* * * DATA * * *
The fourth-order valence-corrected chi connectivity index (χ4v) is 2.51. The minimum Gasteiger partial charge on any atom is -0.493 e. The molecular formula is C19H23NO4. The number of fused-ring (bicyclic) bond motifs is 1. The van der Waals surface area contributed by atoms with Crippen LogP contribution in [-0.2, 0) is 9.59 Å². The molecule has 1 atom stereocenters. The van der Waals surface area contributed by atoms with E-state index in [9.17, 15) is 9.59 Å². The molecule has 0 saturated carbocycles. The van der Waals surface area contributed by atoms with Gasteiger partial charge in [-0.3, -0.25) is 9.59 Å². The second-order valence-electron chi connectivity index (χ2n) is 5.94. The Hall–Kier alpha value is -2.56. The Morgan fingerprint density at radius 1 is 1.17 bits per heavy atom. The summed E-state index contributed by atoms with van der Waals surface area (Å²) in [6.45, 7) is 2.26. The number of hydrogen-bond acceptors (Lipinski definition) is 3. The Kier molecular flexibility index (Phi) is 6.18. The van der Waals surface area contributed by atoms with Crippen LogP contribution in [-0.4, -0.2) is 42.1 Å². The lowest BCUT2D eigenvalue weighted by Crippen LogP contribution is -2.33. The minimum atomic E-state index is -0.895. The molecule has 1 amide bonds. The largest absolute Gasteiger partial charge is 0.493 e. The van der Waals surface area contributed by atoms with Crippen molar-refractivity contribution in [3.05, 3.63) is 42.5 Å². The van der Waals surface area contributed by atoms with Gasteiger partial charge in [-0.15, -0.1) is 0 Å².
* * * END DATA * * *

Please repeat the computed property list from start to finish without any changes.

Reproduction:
The fourth-order valence-corrected chi connectivity index (χ4v) is 2.51. The minimum Gasteiger partial charge on any atom is -0.493 e. The molecular formula is C19H23NO4. The number of fused-ring (bicyclic) bond motifs is 1. The van der Waals surface area contributed by atoms with Crippen LogP contribution in [-0.2, 0) is 9.59 Å². The molecule has 1 atom stereocenters. The van der Waals surface area contributed by atoms with E-state index in [9.17, 15) is 9.59 Å². The molecule has 0 saturated carbocycles. The van der Waals surface area contributed by atoms with Gasteiger partial charge in [-0.3, -0.25) is 9.59 Å². The second-order valence-electron chi connectivity index (χ2n) is 5.94. The Hall–Kier alpha value is -2.56. The Morgan fingerprint density at radius 1 is 1.17 bits per heavy atom. The summed E-state index contributed by atoms with van der Waals surface area (Å²) in [6.45, 7) is 2.26. The number of hydrogen-bond acceptors (Lipinski definition) is 3. The Kier molecular flexibility index (Phi) is 6.18. The van der Waals surface area contributed by atoms with Crippen LogP contribution in [-0.4, -0.2) is 42.1 Å². The lowest BCUT2D eigenvalue weighted by Crippen LogP contribution is -2.33. The minimum atomic E-state index is -0.895. The molecule has 1 amide bonds. The largest absolute Gasteiger partial charge is 0.493 e. The van der Waals surface area contributed by atoms with Crippen molar-refractivity contribution in [3.05, 3.63) is 42.5 Å². The van der Waals surface area contributed by atoms with Gasteiger partial charge in [-0.15, -0.1) is 0 Å².